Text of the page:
HC Deb 17 July 1833 vol 19 cc793-7

On the question that the House resolve itself into a Committee on the East-India Company's Charter,

Mr. Warburton

took the opportunity of asking the noble Lord (Lord Althorp), in case it should appear that the Lords of the Privy Council have recommended to his Majesty to leave the whole question of the distribution of the Deccan Prize Money to the Lords of the Treasury, and that his Majesty has confirmed that recommendation, whether the noble Lord was prepared to state, on the part of the Lords of the Treasury, that they would, before the final distribution, give the parties an opportunity of having their case reheard, in the manner contemplated by Parliament? The greatest irregularity and injustice, in his opinion, had taken place with respect to the distribution of the Deccan booty; but he should not enter into the details unless the answer of the noble Lord should render it necessary.

Lord Althorp

remarked, that the hon. Member appeared to assume what was the decision of the Privy Council; but he (Lord Althorp) did not believe, that that decision was yet known. The hon. Member had then asked what his decision would be in case a certain decision had been come to by the Privy Council. He could not pretend to say, what his decision would be about what was not yet officially before him, for he did not happen to have been present at the Privy Council. He should, however, be the vainest of men if he thought that his decision could be of any weight after that of a Privy Council at which the Lord Chancellor, the Master of the Rolls, and the Vice-Chancellor had assisted. It was quite impossible for him to pledge himself with regard to the course which he should pursue.

Mr. Warburton

said, that in fact the parties in question had not obtained a hearing, for the Lords of the Privy Council had decided that the distribution rested with the Lords of the Treasury. He had also to complain of various irregularities and improprieties, during the progress of the proceedings on this subject, on the part of the trustees of the Deccan prize money, the Duke of Wellington and Mr. Arbuthnot, as well as on the part of the Lords of the Treasury, particularly with reference to the fact that the minute of the Lords of the Treasury of 1825–6 was made upon a supposititious letter from the trustees to the Secretary of the Treasury, and also with respect to the alleged refusal of those parties to afford to the claimants the necessary materials for the collection of evidence in support of their claims; he should, therefore, move as an Amendment, for the production of a letter from the trustees to the Secretary of the Treasury, dated the 14th of September, 1825, for a letter dated the 22nd of, June, 1826, and for the Treasury minute made upon one of those letters.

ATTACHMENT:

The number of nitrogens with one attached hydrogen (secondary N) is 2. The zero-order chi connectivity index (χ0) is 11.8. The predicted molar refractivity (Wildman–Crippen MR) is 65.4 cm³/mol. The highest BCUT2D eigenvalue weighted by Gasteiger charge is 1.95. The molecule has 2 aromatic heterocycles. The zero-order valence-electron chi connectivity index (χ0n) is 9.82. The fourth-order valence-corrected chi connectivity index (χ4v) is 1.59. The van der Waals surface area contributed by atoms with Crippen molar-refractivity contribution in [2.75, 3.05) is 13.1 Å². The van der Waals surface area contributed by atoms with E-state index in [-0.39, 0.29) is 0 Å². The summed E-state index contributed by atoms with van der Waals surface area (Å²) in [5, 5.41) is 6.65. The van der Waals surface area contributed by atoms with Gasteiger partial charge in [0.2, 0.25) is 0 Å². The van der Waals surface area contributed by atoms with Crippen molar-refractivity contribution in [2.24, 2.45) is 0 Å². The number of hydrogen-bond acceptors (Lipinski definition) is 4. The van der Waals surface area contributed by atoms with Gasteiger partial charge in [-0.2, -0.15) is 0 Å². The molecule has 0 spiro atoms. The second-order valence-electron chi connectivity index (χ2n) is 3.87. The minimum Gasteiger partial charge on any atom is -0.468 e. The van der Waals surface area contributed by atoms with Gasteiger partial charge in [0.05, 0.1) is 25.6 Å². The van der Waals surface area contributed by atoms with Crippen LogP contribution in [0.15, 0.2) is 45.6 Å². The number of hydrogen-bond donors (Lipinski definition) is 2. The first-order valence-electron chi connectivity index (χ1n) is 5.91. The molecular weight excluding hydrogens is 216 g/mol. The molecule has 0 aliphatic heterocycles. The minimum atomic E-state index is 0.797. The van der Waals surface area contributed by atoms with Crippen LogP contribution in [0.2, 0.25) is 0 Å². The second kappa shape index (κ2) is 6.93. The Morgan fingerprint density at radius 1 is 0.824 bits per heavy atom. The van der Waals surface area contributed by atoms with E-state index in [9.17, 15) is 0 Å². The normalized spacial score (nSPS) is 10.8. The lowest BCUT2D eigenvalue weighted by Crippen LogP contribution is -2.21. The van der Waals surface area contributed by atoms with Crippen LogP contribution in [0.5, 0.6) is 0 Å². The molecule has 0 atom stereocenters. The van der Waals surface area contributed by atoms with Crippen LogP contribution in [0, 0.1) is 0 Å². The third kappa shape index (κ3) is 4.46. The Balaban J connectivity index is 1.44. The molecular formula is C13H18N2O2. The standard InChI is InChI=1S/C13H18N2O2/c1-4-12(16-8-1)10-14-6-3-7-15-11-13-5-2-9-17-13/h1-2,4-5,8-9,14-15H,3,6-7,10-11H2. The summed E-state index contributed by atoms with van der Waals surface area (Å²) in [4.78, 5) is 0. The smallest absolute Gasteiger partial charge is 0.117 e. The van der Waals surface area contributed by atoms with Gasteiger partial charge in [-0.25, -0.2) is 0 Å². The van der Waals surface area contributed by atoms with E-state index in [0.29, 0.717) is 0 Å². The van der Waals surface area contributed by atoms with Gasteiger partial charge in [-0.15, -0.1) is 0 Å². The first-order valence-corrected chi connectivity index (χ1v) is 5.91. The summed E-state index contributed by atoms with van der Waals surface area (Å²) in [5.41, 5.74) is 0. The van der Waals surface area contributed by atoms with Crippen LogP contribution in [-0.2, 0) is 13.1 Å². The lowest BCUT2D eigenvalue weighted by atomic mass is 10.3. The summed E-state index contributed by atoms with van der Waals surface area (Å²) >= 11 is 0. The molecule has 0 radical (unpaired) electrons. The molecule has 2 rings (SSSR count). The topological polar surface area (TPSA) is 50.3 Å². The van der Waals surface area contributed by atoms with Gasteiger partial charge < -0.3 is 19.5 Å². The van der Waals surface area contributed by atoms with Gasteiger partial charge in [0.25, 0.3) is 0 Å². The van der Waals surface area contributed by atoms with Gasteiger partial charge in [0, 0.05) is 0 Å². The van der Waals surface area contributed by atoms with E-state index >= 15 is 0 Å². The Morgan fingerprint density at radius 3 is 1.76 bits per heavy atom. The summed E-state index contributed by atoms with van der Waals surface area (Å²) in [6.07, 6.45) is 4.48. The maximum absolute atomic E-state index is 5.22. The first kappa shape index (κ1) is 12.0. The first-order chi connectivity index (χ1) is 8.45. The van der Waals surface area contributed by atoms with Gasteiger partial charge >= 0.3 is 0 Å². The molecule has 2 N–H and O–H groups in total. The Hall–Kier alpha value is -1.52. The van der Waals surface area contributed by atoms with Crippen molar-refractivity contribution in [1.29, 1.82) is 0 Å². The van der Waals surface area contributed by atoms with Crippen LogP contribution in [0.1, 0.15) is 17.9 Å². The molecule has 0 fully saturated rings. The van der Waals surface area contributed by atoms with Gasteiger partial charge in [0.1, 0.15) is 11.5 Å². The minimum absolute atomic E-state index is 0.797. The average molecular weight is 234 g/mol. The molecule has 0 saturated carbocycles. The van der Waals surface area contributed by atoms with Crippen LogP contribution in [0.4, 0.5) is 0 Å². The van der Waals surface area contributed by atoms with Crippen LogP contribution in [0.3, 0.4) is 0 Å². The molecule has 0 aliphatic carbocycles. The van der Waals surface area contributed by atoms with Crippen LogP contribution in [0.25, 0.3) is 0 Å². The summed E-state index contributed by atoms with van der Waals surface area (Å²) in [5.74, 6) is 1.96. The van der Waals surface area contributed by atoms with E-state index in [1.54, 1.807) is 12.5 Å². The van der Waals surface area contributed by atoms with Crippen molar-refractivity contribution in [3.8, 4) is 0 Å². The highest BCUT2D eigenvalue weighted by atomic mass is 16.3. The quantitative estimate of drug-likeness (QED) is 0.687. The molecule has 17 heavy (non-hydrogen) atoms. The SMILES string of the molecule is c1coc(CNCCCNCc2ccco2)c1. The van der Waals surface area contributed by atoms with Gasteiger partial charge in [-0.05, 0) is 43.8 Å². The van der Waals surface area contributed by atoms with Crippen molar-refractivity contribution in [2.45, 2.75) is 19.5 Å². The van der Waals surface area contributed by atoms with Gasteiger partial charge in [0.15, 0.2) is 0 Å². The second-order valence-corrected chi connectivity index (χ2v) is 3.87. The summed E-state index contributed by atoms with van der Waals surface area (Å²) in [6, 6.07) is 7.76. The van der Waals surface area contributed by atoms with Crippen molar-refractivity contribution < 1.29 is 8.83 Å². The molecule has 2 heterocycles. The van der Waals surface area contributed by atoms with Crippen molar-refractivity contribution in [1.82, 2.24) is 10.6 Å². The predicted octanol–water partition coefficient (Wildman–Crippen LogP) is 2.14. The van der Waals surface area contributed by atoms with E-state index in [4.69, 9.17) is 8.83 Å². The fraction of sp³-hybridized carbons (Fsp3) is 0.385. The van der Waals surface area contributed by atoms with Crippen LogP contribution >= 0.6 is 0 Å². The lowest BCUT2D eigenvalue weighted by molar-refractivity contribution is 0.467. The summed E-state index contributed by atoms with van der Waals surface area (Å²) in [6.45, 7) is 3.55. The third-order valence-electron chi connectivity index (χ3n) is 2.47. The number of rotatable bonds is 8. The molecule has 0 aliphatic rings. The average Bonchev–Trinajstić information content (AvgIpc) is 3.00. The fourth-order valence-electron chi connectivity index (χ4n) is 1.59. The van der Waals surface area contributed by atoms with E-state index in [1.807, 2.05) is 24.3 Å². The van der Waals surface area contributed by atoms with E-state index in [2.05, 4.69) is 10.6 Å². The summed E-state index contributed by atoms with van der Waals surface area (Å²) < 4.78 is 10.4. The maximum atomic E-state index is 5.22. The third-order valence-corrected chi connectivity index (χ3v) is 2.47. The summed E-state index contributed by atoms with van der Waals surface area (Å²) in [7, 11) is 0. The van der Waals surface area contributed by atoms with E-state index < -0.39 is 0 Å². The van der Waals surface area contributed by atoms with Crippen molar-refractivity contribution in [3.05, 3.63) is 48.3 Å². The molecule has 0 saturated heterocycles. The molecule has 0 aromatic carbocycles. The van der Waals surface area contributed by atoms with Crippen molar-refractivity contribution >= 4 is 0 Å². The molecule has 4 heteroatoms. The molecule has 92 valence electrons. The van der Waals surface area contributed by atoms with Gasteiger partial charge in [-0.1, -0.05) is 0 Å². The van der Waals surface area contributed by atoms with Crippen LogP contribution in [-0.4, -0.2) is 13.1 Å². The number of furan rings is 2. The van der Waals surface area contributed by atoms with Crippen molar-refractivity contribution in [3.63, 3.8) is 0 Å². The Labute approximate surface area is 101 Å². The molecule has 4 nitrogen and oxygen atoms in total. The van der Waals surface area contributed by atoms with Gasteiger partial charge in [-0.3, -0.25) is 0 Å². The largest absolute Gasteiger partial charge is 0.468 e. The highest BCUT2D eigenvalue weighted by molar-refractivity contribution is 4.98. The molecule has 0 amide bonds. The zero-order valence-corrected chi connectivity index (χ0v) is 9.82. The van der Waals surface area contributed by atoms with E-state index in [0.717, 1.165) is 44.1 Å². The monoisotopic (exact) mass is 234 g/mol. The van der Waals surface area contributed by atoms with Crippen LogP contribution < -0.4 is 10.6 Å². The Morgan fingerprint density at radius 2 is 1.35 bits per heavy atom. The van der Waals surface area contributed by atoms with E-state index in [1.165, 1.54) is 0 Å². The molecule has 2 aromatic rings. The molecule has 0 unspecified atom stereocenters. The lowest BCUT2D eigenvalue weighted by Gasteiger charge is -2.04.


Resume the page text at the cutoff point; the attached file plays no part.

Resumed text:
Lord Granville Somerset

complained that charges of corruption of so serious a nature against the above individuals should have been made by his hon. friend, without it being possible for them, unless by a mere accident, such as happened to himself, who was one of the Judges of this question at the time alluded to, and was by chance present in the House, to be prepared to make the necessary reply to those charges. He could say, that so far as his knowledge of the purity of motives and the desire to do what was just on the part of the individuals complained of went, he was in a situation to give a complete denial to those charges. It could only be their infirmity of judgment and not their dishonesty, which could have caused an appeal from their decision. He was most anxious for a full investigation of the question in dispute, and his hon. friend should have brought forward his Motion in a more tangible shape.

Mr. Spring Rice